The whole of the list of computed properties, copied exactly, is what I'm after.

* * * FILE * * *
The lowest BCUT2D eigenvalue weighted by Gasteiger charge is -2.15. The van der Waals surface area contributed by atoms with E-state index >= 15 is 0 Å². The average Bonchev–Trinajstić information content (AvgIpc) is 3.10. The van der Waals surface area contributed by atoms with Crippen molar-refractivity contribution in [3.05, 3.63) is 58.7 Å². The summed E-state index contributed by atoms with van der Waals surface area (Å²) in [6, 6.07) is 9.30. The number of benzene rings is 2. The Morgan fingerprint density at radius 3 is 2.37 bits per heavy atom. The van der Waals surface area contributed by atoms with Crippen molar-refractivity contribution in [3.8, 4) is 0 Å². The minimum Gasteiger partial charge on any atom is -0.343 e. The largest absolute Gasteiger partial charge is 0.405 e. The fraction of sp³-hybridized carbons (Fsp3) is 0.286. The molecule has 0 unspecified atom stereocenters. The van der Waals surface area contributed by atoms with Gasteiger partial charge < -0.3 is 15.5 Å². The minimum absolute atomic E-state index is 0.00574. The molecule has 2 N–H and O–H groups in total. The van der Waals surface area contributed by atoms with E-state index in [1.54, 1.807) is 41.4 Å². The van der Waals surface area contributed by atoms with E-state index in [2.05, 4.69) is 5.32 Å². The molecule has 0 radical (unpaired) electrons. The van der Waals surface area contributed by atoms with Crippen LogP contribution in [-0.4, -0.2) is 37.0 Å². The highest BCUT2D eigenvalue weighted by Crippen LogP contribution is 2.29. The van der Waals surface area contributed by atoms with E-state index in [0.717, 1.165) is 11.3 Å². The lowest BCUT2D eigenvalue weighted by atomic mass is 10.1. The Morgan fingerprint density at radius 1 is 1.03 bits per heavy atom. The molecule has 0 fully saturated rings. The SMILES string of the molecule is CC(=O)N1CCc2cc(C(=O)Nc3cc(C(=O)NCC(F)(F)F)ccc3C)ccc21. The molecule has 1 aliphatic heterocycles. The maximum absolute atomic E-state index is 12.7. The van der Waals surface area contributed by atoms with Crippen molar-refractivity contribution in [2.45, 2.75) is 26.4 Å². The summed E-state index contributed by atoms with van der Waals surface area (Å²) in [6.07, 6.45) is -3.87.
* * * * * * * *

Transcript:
The lowest BCUT2D eigenvalue weighted by Gasteiger charge is -2.15. The van der Waals surface area contributed by atoms with E-state index >= 15 is 0 Å². The average Bonchev–Trinajstić information content (AvgIpc) is 3.10. The van der Waals surface area contributed by atoms with Crippen molar-refractivity contribution in [3.05, 3.63) is 58.7 Å². The summed E-state index contributed by atoms with van der Waals surface area (Å²) in [6, 6.07) is 9.30. The number of benzene rings is 2. The Morgan fingerprint density at radius 3 is 2.37 bits per heavy atom. The van der Waals surface area contributed by atoms with Crippen molar-refractivity contribution in [3.8, 4) is 0 Å². The minimum Gasteiger partial charge on any atom is -0.343 e. The largest absolute Gasteiger partial charge is 0.405 e. The fraction of sp³-hybridized carbons (Fsp3) is 0.286. The molecule has 0 unspecified atom stereocenters. The van der Waals surface area contributed by atoms with Gasteiger partial charge < -0.3 is 15.5 Å². The minimum absolute atomic E-state index is 0.00574. The molecule has 2 N–H and O–H groups in total. The van der Waals surface area contributed by atoms with E-state index in [1.54, 1.807) is 41.4 Å². The van der Waals surface area contributed by atoms with E-state index in [2.05, 4.69) is 5.32 Å². The molecule has 0 radical (unpaired) electrons. The van der Waals surface area contributed by atoms with Crippen LogP contribution in [-0.4, -0.2) is 37.0 Å². The highest BCUT2D eigenvalue weighted by Crippen LogP contribution is 2.29. The van der Waals surface area contributed by atoms with E-state index in [0.717, 1.165) is 11.3 Å². The lowest BCUT2D eigenvalue weighted by atomic mass is 10.1. The Morgan fingerprint density at radius 1 is 1.03 bits per heavy atom. The molecule has 0 fully saturated rings. The SMILES string of the molecule is CC(=O)N1CCc2cc(C(=O)Nc3cc(C(=O)NCC(F)(F)F)ccc3C)ccc21. The molecule has 1 aliphatic heterocycles. The maximum absolute atomic E-state index is 12.7. The van der Waals surface area contributed by atoms with Crippen molar-refractivity contribution in [2.45, 2.75) is 26.4 Å². The summed E-state index contributed by atoms with van der Waals surface area (Å²) in [6.07, 6.45) is -3.87.